Arn't I A Woman?: Why Drake Is Good For Feminism

Lisa

Lisa
This blog intends to be a safe public space; A communal cyber sanctuary from oppression. All are welcome here.

Jan 20, 2014

Why Drake Is Good For Feminism

Listen up nerds: It’s time to finally start a legitimate discussion about Canada’s finest MC and rap’s go to punching bag Aubrey Graham, more affectionately known under his stage moniker, Drake.

My man Drake has managed to really ruffle some public feathers since his rap career took off, launching him from the halls of Degrassi High into music’s megastar stratosphere. Why the constant hate for Drake from almost everywhere regardless of taste preferences, intelligence, race, gender, or other identifiers? Well, he rebukes the stereotypes society tries to subscribe to him for one. A Jewish childhood actor turned rapper from Canada who sings about his feelings? Wait a second, that doesn’t fit into any of these neat little boxes we have laying around!

This is bullshit, Drake. If you’re gonna rap, then why are you smiling?!

People are uncomfortable with Drake because he doesn’t force packaged “hardcore” rap rhetoric into his rhymes, but still frequently expresses himself as a hardcore rapper. The truth is, identity concepts like "hardcore gangsta rapper" don't really, truly exist in society because they are too trivialized to encompass the complexities of human nature. What does it sound like when we criticize a man for being openly vulnerable? What does it mean when a man exhibits a willingness to express feelings and he is met with mockery and insults on his very manhood? It sounds to me like the same old (broken) American system that reduces men to anger and stoicism. And I wanna see some receipts on where that’s a positive social move.

A huge part of feminist dialogue is about keeping things female-centered; it can make sense when talking about a system blatantly subordinating woman to want to keep the dialogue focused on female voices and perspectives. However, that doesn’t mean we can’t look to men as allies. And that doesn’t mean we don’t need to understand and analyze the male experience as much as we do the female experience.

Everyone has to foster a new environment where we can learn to reward men for expressing their feelings. It is really not a good thing to encourage anyone to repress parts of themselves, and that is effectively what we are doing when we ostracize people who don’t adhere to stereotypes or whom fall outside the acceptable social spectrum for a specific role they were externally assigned. That creates psychological issues such as displaced anger. Could it be that a patriarchally run society traps men as much as it traps women? And could it be that maybe- just MAYBE- Drake is bucking some serious stereotypes about what it means to be a man, to be a rapper, to be black- and that it is making some people uncomfortable? Can we allow for real authentic human beings like Drake, whose story is more than a wikipedia page, to exist? Started from the bottom, and now....well, you know the rest.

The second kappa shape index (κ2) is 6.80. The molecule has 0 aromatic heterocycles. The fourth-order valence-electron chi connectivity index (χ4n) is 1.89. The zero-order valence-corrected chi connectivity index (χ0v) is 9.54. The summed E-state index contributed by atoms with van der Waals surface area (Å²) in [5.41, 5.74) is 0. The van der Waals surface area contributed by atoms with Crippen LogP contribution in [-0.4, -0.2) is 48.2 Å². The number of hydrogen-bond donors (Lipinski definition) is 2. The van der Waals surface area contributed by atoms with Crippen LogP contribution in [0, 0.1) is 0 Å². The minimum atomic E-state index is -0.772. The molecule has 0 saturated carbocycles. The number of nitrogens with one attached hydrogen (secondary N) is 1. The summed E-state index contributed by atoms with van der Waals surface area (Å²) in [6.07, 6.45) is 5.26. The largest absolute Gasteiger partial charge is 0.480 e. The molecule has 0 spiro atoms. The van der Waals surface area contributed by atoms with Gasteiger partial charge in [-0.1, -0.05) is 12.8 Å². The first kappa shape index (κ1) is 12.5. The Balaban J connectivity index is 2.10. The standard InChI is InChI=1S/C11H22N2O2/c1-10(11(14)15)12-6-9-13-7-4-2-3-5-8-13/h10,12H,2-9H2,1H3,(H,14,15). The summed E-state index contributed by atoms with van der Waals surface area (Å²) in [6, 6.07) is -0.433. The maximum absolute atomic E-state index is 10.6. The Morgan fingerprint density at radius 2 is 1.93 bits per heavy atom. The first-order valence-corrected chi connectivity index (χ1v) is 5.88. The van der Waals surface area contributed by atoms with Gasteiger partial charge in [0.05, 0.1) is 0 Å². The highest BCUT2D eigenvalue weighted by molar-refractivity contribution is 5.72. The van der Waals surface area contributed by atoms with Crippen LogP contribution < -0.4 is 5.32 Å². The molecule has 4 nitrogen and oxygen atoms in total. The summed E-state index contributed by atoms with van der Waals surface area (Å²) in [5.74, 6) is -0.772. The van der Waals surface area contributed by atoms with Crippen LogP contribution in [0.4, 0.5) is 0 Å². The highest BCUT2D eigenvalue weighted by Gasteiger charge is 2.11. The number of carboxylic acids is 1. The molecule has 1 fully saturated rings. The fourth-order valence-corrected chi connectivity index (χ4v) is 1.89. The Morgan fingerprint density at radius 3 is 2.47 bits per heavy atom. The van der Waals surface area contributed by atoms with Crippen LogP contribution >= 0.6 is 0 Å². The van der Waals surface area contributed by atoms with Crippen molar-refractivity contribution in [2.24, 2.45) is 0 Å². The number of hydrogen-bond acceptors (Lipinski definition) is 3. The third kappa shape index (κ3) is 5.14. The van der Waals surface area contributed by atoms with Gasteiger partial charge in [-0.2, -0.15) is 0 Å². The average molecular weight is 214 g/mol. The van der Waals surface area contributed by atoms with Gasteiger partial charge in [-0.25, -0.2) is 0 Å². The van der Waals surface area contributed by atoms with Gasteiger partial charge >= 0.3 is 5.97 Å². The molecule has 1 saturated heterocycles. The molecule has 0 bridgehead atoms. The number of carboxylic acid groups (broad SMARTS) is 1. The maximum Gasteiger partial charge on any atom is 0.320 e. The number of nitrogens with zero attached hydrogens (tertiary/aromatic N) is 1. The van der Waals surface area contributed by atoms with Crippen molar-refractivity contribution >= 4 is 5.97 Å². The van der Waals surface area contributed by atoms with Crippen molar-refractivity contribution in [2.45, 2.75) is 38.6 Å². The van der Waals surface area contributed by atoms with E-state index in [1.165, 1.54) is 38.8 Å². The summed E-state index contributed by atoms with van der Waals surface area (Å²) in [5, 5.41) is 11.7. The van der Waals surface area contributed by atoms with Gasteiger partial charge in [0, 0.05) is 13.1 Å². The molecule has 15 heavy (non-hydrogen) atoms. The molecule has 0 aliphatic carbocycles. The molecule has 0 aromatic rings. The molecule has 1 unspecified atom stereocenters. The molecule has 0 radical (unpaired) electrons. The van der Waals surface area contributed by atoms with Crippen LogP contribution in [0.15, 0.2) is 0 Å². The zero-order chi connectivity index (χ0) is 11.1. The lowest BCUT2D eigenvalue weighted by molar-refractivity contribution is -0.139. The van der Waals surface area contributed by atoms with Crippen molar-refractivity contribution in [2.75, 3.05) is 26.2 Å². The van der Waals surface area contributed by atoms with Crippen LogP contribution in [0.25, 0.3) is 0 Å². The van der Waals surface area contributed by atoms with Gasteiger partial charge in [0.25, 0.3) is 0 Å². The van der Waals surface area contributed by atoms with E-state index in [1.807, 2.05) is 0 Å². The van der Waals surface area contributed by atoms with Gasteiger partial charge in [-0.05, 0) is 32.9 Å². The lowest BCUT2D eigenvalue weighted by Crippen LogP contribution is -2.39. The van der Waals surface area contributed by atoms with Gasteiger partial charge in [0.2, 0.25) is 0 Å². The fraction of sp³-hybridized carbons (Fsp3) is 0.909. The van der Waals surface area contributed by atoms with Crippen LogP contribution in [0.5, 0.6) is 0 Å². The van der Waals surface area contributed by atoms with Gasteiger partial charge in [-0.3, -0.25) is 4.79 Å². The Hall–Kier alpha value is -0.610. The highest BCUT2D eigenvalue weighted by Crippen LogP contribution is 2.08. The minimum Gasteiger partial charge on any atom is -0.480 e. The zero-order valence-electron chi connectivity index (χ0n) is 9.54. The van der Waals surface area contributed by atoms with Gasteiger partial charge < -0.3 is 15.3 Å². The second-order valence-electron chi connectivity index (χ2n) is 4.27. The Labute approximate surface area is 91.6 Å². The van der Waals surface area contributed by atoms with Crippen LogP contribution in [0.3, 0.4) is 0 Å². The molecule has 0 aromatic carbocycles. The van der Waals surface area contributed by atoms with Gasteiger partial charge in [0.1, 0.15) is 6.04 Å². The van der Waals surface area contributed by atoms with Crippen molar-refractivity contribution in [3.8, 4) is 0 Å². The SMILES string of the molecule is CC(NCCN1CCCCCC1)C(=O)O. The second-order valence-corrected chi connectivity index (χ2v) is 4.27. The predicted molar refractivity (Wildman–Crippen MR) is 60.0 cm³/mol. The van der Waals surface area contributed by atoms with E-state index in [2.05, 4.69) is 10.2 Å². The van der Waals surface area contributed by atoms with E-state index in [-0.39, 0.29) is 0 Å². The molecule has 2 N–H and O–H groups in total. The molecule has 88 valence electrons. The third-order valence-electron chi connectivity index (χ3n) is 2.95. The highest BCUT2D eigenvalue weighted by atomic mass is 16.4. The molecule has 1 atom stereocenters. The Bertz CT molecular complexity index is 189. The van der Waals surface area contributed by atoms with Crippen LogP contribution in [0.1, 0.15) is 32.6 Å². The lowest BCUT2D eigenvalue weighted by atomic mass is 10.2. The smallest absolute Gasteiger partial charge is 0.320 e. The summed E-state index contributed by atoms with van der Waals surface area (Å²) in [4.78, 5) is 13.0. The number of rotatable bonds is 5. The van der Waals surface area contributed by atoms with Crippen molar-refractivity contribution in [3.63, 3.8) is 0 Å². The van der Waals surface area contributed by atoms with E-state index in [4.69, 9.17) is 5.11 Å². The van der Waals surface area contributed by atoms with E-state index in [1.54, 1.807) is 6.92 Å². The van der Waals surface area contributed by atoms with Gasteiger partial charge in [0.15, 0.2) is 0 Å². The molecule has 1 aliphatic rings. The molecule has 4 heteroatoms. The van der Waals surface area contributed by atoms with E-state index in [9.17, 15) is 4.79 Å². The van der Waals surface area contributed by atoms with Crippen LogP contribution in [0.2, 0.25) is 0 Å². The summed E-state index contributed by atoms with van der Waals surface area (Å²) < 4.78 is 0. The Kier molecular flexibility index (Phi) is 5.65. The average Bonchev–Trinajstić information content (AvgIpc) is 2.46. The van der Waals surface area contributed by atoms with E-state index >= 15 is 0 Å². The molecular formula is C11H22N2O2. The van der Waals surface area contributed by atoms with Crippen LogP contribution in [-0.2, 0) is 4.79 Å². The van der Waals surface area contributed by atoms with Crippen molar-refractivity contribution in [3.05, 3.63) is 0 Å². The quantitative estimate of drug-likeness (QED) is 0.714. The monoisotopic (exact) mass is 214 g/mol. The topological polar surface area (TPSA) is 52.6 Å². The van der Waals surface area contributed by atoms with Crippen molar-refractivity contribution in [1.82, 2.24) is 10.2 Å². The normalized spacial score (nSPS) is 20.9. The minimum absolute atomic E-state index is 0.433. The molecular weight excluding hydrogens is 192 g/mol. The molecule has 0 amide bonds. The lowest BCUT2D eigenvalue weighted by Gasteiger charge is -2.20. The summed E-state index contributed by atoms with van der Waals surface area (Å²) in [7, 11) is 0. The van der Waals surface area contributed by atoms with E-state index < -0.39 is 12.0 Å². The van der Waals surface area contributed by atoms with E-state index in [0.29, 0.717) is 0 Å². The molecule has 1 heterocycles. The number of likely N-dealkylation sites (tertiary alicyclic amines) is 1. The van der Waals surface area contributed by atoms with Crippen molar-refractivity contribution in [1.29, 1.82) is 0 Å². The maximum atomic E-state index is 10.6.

In case you missed it, here's Drake's auto-biographical opening monologue from his recent AMAZING stint as SNL host: 




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Sojourner Truth

Well, children, where there is so much racket there must be something out of kilter. I think that 'twixt the negroes of the South and the women at the North, all talking about rights, the white men will be in a fix pretty soon. But what's all this here talking about?

That man over there says that women need to be helped into carriages, and lifted over ditches, and to have the best place everywhere. Nobody ever helps me into carriages, or over mud-puddles, or gives me any best place! And ain't I a woman? Look at me! Look at my arm! I have ploughed and planted, and gathered into barns, and no man could head me! And ain't I a woman? I could work as much and eat as much as a man - when I could get it - and bear the lash as well! And ain't I a woman? I have borne thirteen children, and seen most all sold off to slavery, and when I cried out with my mother's grief, none but Jesus heard me! And ain't I a woman?

Then they talk about this thing in the head; what's this they call it? [member of audience whispers, "intellect"] That's it, honey. What's that got to do with women's rights or negroes' rights? If my cup won't hold but a pint, and yours holds a quart, wouldn't you be mean not to let me have my little half measure full?

Then that little man in black there, he says women can't have as much rights as men, 'cause Christ wasn't a woman! Where did your Christ come from? Where did your Christ come from? From God and a woman! Man had nothing to do with Him.

If the first woman God ever made was strong enough to turn the world upside down all alone, these women together ought to be able to turn it back , and get it right side up again! And now they is asking to do it, the men better let them.

Obliged to you for hearing me, and now old Sojourner ain't got nothing more to say.

Sojourner Truth

Delivered 1851 at the Women's Convention

Akron, Ohio